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U.S. 421 Bypass crash kills 2 Sanford residents

Two Sanford residents were killed Saturday in a two-vehicle crash on U.S. 421 at Broadway Road, according to the Sanford Police Department.

The fatal accident happened about 6:30 p.m., a police news release said.

Both vehicles were headed south on the bypass in adjacent lanes when one of the drivers, Ivory June Adajar, 38, of 704 Goodyear Drive, Spring Lake, made a move to take the Broadway Road exit, according to the release.

Adajar’s 2002 Volkswagen Golf swerved into the path of a 2003 Ford Explorer driven by Lloyd Atkins, 60, the release said.

The move forced Atkins’ vehicle off the road, causing it to overturn, police said.

Atkins and a passenger, Kimberly Atkins, 33, were pronounced dead at the scene, according to police.

Three other occupants in the vehicle were injured. Judy Atkins, 58, of Sanford, was taken to UNC Hospital with critical injuries, the release said.

Jesse Atkins, 32, and a 3-year-old child, both of Sanford, were treated at an unidentified hospital and released, police said.

The relationship between the Atkinses was not given.

Adajar has been charged with two counts of death by motor vehicle and one count each of careless and reckless driving, a safe movement violation, having an expired registration and driving while license revoked.

She remained in the Lee County Jail on Monday with bail set at $50,000, police said.


Crews closed a portion of Horner Boulevard on Monday and hope to have it reopened in the next day or so. The N.C. Department of Transportation approved a request by the City of Sanford to close Horner Boulevard between Weatherspoon and Carthage streets on Monday and Tuesday for sewer construction. Detours are posted in the area and traffic should return to normal late Tuesday.

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WISER's international impact, from Sanford to Kenya
  • Updated

Thirteen months ago, Zack Fowler moved the base of operations for an international nonprofit to his childhood home in Sanford.

Fowler, a Southern Lee High School graduate, is the executive director of WISER International, a nonprofit that aims to educate girls in Kenya by removing poverty-, health- and gender-based barriers.

In the region of Kenya where WISER works, only 9% of all girls finish school, Fowler said. Nearly half of those that drop out do so because of early pregnancy, he added. Poverty, HIV/AIDS and gender-based violence also present enormous obstacles to female education.

The WISER Girls Secondary School in Kenya provides girls with clothes, books, housing, healthy food, essential medicine and sexual and reproductive health training. The goal is to empower young women with education and leadership training.

A global pandemic

Until last March, Fowler had been making trips to Kenya two or three times a year to check on the school there. When the news about COVID-19 hit, Fowler was in Migori County, 7,700 miles and three airplane flights from home.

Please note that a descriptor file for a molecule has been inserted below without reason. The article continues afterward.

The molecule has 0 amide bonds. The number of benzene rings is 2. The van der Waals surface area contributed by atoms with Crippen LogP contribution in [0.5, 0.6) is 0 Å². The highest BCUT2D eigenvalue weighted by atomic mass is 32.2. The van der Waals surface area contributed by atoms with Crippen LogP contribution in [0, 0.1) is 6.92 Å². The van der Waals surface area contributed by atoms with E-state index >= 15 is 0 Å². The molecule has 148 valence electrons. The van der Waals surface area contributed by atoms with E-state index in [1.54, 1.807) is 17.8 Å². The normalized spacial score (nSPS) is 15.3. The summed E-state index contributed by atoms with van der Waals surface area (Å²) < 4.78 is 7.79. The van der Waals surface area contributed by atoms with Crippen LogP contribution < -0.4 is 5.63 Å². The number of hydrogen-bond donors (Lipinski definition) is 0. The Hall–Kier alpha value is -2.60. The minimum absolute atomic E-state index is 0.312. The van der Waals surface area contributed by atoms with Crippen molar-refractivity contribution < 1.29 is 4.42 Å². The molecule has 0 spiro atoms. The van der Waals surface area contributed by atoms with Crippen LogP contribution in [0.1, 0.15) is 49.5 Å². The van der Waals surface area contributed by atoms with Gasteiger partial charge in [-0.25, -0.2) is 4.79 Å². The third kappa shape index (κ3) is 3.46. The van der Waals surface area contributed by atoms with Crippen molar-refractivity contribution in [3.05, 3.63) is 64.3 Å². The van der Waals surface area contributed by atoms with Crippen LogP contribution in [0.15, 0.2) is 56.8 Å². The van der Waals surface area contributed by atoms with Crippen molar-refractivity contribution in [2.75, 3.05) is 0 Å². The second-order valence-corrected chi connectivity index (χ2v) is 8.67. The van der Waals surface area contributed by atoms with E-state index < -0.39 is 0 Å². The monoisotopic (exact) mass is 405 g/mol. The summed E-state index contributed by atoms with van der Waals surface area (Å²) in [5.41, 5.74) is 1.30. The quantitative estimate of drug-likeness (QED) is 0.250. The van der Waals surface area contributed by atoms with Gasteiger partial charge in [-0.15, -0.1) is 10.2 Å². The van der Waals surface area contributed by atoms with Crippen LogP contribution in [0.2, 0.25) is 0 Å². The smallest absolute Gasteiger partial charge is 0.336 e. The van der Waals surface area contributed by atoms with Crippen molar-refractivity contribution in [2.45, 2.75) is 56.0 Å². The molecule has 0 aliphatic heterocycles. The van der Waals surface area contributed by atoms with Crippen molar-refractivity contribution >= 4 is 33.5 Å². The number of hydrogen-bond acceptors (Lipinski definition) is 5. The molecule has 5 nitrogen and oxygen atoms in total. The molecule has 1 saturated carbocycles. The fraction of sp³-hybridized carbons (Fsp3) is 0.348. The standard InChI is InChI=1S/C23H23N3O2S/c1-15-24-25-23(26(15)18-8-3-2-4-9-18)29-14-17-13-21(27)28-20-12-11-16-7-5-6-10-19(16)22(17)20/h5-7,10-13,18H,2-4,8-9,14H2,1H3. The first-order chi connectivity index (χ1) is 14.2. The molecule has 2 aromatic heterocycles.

“I actually was in Kenya on the day it announced its first COVID-19 case on March 13,” Fowler said. “I was on our program site in Western Kenya when we got the news that in 48 hours, the school campus was going to close indefinitely.”

By the time Fowler arrived back in the United States, his entire job had changed. With schools shut down, WISER International turned to providing aid to its students, ensuring they had access to healthy food and sanitation materials to prevent the spread of COVID-19.

With the border between Kenya and Tanzania closed, a hunger crisis seemed imminent, Fowler said. The community is close to the Tanzanian border, so many families rely on purchasing large quantities of food in Tanzanian markets, where the Kenyan shilling is stronger, Fowler explained.

“The first thing we had to (do) was figure out how to keep these students and their families fed and healthy,” he said. “We started a really large relief distribution program where we were packing up essentials, healthy meals, soap and sanitation products and delivering these out from our campus.”

Over the course of about 6 months, WISER was distributed 30,000 pounds of relief materials to girls and their families, Fowler said.

“Those were the main logistics that were being run out of what we’ll call Sanford HQ,” he said.

Fowler and WISER staff were also concerned about what the stay-at-home order meant for female health, he said. They were worried about a rise in domestic violence and early pregnancy.

“For the US, the pandemic was 90% about health,” Fowler said. “For Kenya, it was partially about health, but it was also about education, pregnancy, family structure and hunger.”

WISER teachers and staff tried to reassure students they would eventually be able to return to school — that they would not be part of the 91% of female students who don’t finish their education.